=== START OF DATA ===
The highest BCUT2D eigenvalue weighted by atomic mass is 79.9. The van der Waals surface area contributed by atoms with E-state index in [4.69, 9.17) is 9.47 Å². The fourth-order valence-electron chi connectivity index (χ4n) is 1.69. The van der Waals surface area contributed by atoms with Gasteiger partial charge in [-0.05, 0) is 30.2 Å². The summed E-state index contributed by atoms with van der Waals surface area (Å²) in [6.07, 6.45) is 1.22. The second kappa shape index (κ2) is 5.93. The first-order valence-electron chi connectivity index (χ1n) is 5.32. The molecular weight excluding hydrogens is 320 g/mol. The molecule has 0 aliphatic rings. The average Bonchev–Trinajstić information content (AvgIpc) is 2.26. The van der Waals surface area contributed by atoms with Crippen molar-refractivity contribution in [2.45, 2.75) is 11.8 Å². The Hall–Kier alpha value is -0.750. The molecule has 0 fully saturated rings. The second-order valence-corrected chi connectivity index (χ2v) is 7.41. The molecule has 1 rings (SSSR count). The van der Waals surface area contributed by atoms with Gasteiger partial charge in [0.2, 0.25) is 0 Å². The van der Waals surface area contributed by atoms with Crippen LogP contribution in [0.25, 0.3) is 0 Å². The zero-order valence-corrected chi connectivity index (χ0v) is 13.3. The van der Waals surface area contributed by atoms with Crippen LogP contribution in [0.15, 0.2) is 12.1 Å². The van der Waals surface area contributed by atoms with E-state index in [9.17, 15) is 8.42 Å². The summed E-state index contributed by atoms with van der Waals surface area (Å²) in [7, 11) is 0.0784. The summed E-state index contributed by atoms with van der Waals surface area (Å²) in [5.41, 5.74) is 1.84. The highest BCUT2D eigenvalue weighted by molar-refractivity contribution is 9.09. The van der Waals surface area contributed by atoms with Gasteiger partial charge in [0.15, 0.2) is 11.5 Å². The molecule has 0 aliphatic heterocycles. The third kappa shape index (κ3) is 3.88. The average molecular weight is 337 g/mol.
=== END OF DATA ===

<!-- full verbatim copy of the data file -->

The highest BCUT2D eigenvalue weighted by atomic mass is 79.9. The van der Waals surface area contributed by atoms with E-state index in [4.69, 9.17) is 9.47 Å². The fourth-order valence-electron chi connectivity index (χ4n) is 1.69. The van der Waals surface area contributed by atoms with Gasteiger partial charge in [-0.05, 0) is 30.2 Å². The summed E-state index contributed by atoms with van der Waals surface area (Å²) in [6.07, 6.45) is 1.22. The second kappa shape index (κ2) is 5.93. The first-order valence-electron chi connectivity index (χ1n) is 5.32. The molecular weight excluding hydrogens is 320 g/mol. The molecule has 0 aliphatic rings. The average Bonchev–Trinajstić information content (AvgIpc) is 2.26. The van der Waals surface area contributed by atoms with Crippen molar-refractivity contribution in [2.45, 2.75) is 11.8 Å². The Hall–Kier alpha value is -0.750. The molecule has 0 fully saturated rings. The second-order valence-corrected chi connectivity index (χ2v) is 7.41. The molecule has 1 rings (SSSR count). The van der Waals surface area contributed by atoms with Gasteiger partial charge in [0.2, 0.25) is 0 Å². The van der Waals surface area contributed by atoms with Crippen LogP contribution in [0.25, 0.3) is 0 Å². The zero-order valence-corrected chi connectivity index (χ0v) is 13.3. The van der Waals surface area contributed by atoms with Crippen LogP contribution in [0.15, 0.2) is 12.1 Å². The van der Waals surface area contributed by atoms with E-state index in [9.17, 15) is 8.42 Å². The summed E-state index contributed by atoms with van der Waals surface area (Å²) in [7, 11) is 0.0784. The summed E-state index contributed by atoms with van der Waals surface area (Å²) in [5.41, 5.74) is 1.84. The highest BCUT2D eigenvalue weighted by molar-refractivity contribution is 9.09. The van der Waals surface area contributed by atoms with Gasteiger partial charge in [0.15, 0.2) is 11.5 Å². The molecule has 0 aliphatic heterocycles. The third kappa shape index (κ3) is 3.88. The average molecular weight is 337 g/mol.